8. Reestablish the power of and number of women in leadership. Many members of the Church of the Nazarene happily note that while the Roman Catholic church has not embraced the Spirit’s move to establish women in the highest positions of leadership, Nazarenes have affirmed this throughout their history. And yet a very small percentage of Nazarene pastors are women. And leadership in various denominational sectors is dominated by men. Steps must be taken to encourage Nazarene members to promote women into positions of leadership.

I believe that the Church of the Nazarene in Africa will set an example for other denominations in Africa and the global Church of the Nazarene in this regard. Currently, 14% of the nearly 1,000 students enrolled in the Nazarene Theological Institute are women. While we are not satisfied with this paltry figure, it is nonetheless movement in the right direction. Of the 16 students in a class I taught in Madagascar in 2011, 14 were women. Likewise, of nine who were ordained in Bukavu (Democratic Republic of the Congo), three were women, and a recent seminar on spiritual gifts (see photo) included a healthy representation of women.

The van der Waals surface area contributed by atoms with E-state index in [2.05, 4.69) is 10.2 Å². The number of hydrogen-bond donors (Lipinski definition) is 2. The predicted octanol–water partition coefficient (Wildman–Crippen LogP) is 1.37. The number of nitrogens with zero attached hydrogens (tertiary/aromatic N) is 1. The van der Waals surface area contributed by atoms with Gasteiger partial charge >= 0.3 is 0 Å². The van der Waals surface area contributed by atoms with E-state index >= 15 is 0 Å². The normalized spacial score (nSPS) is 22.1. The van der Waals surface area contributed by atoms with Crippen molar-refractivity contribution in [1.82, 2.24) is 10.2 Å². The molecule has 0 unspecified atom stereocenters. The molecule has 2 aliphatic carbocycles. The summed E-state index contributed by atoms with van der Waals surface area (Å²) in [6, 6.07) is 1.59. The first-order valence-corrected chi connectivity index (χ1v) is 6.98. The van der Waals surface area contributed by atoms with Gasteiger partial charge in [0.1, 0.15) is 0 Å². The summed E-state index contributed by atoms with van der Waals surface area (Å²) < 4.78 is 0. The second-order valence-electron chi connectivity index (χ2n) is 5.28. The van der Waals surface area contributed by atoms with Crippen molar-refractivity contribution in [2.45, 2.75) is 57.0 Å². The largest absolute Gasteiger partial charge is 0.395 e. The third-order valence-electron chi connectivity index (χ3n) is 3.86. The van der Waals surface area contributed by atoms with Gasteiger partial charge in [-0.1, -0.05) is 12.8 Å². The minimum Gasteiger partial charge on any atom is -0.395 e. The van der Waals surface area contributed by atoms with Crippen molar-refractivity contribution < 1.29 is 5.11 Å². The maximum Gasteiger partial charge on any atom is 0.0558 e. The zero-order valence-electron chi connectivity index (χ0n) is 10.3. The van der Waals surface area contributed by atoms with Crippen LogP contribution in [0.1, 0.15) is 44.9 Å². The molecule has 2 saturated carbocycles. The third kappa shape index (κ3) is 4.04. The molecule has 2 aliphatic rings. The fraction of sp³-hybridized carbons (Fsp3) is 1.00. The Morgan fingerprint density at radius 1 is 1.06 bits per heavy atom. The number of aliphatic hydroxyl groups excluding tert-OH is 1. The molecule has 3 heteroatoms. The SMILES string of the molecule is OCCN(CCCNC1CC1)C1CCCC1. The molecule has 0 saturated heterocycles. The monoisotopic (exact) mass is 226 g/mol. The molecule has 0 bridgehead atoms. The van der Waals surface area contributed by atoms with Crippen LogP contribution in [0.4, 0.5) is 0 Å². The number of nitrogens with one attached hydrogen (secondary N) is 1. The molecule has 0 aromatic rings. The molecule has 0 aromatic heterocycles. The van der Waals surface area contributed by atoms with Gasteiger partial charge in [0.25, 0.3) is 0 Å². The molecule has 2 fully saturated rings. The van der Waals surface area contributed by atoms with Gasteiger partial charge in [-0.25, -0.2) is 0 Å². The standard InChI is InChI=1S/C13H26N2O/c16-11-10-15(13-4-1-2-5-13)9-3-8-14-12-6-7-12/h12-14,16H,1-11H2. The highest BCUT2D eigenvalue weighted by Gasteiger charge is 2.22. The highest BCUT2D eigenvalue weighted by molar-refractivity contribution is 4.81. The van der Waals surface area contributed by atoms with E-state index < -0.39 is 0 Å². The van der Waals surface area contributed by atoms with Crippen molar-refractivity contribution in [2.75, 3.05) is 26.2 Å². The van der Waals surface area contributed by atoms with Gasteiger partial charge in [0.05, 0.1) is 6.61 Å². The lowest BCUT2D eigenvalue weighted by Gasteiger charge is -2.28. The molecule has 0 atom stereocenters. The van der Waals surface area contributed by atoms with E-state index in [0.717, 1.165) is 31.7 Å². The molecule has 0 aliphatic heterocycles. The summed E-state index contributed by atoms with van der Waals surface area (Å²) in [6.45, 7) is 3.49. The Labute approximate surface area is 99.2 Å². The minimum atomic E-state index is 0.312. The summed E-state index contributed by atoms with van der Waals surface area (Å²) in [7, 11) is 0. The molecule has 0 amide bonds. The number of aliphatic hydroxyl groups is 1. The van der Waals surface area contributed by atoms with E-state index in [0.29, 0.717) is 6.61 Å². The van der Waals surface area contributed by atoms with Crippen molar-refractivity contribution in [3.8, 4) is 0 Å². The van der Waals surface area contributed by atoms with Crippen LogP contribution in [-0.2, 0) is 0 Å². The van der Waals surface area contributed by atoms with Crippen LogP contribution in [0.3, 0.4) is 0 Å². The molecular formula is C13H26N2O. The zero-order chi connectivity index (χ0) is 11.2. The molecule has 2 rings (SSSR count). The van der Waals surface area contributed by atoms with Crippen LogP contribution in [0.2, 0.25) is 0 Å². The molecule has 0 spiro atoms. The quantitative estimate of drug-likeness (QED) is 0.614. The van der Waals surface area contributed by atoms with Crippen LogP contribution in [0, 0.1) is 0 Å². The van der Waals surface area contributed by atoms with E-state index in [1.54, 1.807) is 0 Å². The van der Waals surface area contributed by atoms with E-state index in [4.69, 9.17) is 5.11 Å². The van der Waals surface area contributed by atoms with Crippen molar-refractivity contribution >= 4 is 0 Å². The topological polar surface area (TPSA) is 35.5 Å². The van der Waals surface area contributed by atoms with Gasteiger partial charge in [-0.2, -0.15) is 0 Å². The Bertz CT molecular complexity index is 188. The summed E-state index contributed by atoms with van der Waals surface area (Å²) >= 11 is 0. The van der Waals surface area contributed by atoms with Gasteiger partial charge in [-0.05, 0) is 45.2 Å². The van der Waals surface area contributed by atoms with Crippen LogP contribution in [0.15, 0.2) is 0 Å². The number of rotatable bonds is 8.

Church leaders in Bukavu, DRC

The obstacles that African women must overcome to become pastors are daunting. If they can do it, what other culture in the world can be excused from fully empowering women to pursue all roles of lay and ordained ministry?

Thank you, Dr. Oord, for raising important issues. May the Holy Spirit continue to blow, refreshing His Church, including the small branch we call the Church of the Nazarene!

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Photo credits:

Thomas J. Oord – from the website of the Zygon Center for Religion and Science

Kwame Bediako – from the Akrofi-Christaller Institute website